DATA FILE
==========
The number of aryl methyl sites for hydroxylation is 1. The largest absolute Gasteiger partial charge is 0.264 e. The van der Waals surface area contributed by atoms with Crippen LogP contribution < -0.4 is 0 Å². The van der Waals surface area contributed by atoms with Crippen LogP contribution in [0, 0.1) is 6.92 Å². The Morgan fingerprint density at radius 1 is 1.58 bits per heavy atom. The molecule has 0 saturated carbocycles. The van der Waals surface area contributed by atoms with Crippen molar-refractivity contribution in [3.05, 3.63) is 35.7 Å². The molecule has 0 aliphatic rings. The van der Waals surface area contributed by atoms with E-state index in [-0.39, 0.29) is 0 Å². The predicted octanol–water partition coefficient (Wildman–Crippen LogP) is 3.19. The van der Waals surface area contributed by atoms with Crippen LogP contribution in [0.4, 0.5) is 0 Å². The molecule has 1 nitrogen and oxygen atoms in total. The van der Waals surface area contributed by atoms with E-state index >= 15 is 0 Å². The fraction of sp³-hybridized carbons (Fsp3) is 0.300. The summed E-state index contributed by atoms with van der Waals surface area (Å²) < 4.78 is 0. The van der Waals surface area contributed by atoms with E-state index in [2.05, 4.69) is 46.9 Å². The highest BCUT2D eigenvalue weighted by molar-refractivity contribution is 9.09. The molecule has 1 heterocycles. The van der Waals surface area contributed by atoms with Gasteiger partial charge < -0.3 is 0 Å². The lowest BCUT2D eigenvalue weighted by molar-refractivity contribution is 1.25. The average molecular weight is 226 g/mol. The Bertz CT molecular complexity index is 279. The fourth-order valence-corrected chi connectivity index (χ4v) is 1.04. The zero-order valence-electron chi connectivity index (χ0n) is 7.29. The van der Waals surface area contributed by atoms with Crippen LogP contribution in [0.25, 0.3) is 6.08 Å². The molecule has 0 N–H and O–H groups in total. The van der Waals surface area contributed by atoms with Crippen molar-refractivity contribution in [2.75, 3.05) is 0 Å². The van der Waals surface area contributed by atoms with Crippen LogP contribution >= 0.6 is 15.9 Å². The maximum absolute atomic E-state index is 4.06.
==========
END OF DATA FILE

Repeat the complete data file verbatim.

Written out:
The number of aryl methyl sites for hydroxylation is 1. The largest absolute Gasteiger partial charge is 0.264 e. The van der Waals surface area contributed by atoms with Crippen LogP contribution < -0.4 is 0 Å². The van der Waals surface area contributed by atoms with Crippen LogP contribution in [0, 0.1) is 6.92 Å². The Morgan fingerprint density at radius 1 is 1.58 bits per heavy atom. The molecule has 0 saturated carbocycles. The van der Waals surface area contributed by atoms with Crippen molar-refractivity contribution in [3.05, 3.63) is 35.7 Å². The molecule has 0 aliphatic rings. The van der Waals surface area contributed by atoms with E-state index in [-0.39, 0.29) is 0 Å². The predicted octanol–water partition coefficient (Wildman–Crippen LogP) is 3.19. The van der Waals surface area contributed by atoms with Crippen LogP contribution in [0.4, 0.5) is 0 Å². The molecule has 1 nitrogen and oxygen atoms in total. The van der Waals surface area contributed by atoms with E-state index >= 15 is 0 Å². The fraction of sp³-hybridized carbons (Fsp3) is 0.300. The summed E-state index contributed by atoms with van der Waals surface area (Å²) < 4.78 is 0. The van der Waals surface area contributed by atoms with E-state index in [2.05, 4.69) is 46.9 Å². The highest BCUT2D eigenvalue weighted by molar-refractivity contribution is 9.09. The molecule has 1 heterocycles. The van der Waals surface area contributed by atoms with Gasteiger partial charge < -0.3 is 0 Å². The lowest BCUT2D eigenvalue weighted by molar-refractivity contribution is 1.25. The average molecular weight is 226 g/mol. The Bertz CT molecular complexity index is 279. The fourth-order valence-corrected chi connectivity index (χ4v) is 1.04. The zero-order valence-electron chi connectivity index (χ0n) is 7.29. The van der Waals surface area contributed by atoms with Crippen LogP contribution in [0.25, 0.3) is 6.08 Å². The molecule has 0 N–H and O–H groups in total. The van der Waals surface area contributed by atoms with Crippen molar-refractivity contribution in [2.75, 3.05) is 0 Å². The van der Waals surface area contributed by atoms with Crippen LogP contribution >= 0.6 is 15.9 Å². The maximum absolute atomic E-state index is 4.06.